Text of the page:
In the 1970s, Stanford researchers ran a series of psychological studies revealing that human beings are mostly irrational thinkers. From the perspective of confirmation bias (the behavior of accepting ideas that support existing beliefs and rejecting ideas that contradict them), the researchers concluded that, “once formed, impressions are remarkably perseverant.” Even after factual evidence proves them wrong. You can read more about the studies here.
Though marketing today is largely accepted as a data-driven discipline, our own biases can get in the way of the facts. This is especially challenging when the facts themselves are always changing. How can this be? This is because we are measuring and creating strategies based on human behavior – the most changeable, fluid and unpredictable of subjects!
Your customer database is not static. Customers are added, preferences and behaviors are modified, and for some people, there is no change for a very long time. But this too is a change – from active to inactive. What these changes mean can evolve over time, so it’s important to check in and make sure you are not acting on existing beliefs but refreshing your view as time goes on.
The holiday season is a great time to revisit your database of customers and conduct a few tests that will inform you on the current state of your customers. Among other benefits, this will enable you to:
- Correctly identify active, inactive and churning customers
- Accurately calculate the ROI of marketing campaigns
- Reduce your reliance on discounts to change behaviors
Keeping with our scientific theme, let’s look at these ideas using Newton’s Laws of Motion:
An Object in Motion Stays in Motion
Revisiting Your Active and Inactive Customers
A retail client sends a weekly email to active loyalty customers who have made a purchase in the past six months. Periodically, they send the same email to their inactive and churning segments as well to test the accuracy of those segments:
- Active: purchased in past six months
- Inactive: has not made a purchase in at least six months
- Churning: has not made a purchase in one year
Over time, the tests have found that both open and click rates for inactive and churning customers were very similar to those of the active segment – differing by just 1 to 3%. This shows that it is worthwhile to market to and send offers to perceived inactive or churning customers as there is potential to re-engage them and possibly convert them back to being active customers.
♦ The Laws of Marketing say that an object at rest does not necessarily stay at rest! ♦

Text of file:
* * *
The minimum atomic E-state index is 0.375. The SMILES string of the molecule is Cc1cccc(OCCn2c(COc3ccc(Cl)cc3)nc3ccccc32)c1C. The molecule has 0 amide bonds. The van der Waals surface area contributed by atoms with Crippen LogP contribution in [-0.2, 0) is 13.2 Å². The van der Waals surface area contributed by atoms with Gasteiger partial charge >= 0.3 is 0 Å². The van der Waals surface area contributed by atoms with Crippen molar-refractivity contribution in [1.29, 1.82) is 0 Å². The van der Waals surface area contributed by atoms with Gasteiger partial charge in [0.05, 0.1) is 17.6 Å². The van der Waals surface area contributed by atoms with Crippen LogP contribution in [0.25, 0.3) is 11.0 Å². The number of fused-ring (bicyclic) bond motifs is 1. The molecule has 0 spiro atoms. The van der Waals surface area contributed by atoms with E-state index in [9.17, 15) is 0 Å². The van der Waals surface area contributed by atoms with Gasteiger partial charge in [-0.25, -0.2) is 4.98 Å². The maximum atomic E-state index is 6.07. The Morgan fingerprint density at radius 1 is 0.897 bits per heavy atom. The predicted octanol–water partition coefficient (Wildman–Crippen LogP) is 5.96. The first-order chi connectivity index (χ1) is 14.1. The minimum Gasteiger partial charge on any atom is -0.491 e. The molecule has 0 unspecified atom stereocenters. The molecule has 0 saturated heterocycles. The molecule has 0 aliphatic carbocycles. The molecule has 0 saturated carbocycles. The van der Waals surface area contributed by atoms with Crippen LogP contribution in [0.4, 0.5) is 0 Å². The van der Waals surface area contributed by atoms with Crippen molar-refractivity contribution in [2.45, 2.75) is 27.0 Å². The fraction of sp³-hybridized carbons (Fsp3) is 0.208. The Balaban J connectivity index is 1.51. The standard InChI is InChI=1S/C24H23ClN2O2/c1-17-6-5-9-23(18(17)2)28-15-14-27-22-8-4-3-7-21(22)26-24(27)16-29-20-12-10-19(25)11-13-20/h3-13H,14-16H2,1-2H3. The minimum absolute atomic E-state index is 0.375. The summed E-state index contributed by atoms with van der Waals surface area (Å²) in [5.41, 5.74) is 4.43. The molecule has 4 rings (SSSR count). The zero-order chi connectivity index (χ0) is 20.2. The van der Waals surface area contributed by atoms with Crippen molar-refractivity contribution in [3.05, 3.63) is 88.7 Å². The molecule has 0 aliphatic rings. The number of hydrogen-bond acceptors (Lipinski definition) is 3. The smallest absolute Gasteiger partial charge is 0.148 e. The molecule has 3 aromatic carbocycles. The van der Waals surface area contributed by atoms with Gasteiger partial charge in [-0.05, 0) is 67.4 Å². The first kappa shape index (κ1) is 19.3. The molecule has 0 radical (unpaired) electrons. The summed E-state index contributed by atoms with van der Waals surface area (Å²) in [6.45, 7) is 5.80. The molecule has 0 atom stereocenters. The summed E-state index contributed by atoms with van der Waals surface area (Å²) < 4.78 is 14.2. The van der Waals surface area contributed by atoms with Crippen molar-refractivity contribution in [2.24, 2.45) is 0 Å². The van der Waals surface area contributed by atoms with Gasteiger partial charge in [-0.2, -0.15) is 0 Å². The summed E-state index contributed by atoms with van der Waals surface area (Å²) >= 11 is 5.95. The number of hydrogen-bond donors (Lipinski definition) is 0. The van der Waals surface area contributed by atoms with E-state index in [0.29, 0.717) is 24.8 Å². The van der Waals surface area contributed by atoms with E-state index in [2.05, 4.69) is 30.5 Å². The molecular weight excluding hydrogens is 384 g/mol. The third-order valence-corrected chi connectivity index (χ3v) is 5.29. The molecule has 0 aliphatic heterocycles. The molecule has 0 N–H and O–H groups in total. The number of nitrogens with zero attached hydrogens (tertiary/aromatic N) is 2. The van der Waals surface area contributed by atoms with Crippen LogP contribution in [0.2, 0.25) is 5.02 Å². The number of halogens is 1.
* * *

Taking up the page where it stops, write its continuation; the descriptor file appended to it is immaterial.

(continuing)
Force is Equal to the Change in Momentum Over Time
Sent, Delivered…Lost in the Inbox
Many ecommerce brands have become skilled at predicting campaign ROI. But digital natives and brick and mortar brands alike fail to account for behaviors that impact the accuracy of their calculations.
A sporting goods retailer removes bounced or undeliverable emails when calculating the ROI of an email offer campaign. Looking ahead, a better and more accurate way to predict the force (or ROI) of a campaign is to also account for past engagement. Do 20% of the emails go unnoticed for a period of time? If so, they have lost momentum and should not be included in the calculations.
A correct way to predict ROI is to subtract the historical percentage of bounces and undeliverable emails and also remove the average percentage of emails with no engagement. This will yield an accurate count of the addressable email database that can be used to predict the force your future messages will have.
♦ The Laws of Marketing agree that the Force (ROI) of a campaign is equal to Engagement over Time ♦
For every Action in Nature there is an Equal and Opposite Reaction
Offer Given, Offer Accepted
Many brands have developed the belief that they must offer a discount if they want a customer to take action. Some have even figured out their “sweet spot” – for example, we work with a grocer who knows that offering $5 off of a $35 purchase is their sweet spot. Increasing the discount amount doesn’t translate to a bigger basket and anything lower than $5 off doesn’t drive behavior. This is the traditional spend + get model which is often implemented and never revisited.
As we know behaviors can change over time and it is always worthwhile to test other offers against existing data about customers. During a natural disaster, the ability to donate may be a more compelling incentive to drive purchases. Or during the holidays, free shipping or priority access to goods may outweigh a monetary discount.
♦ The Laws of Marketing state that increasing spend doesn’t mean reducing cost ♦
It may come as a relief to marketers that their discipline doesn’t always follow the laws of physics – perhaps if it did it wouldn’t be such challenging work! Take these reminders and best practices for database management into your holiday season and beyond – question your assumptions and beliefs and take nothing for granted. Remember your customer data is an object in motion!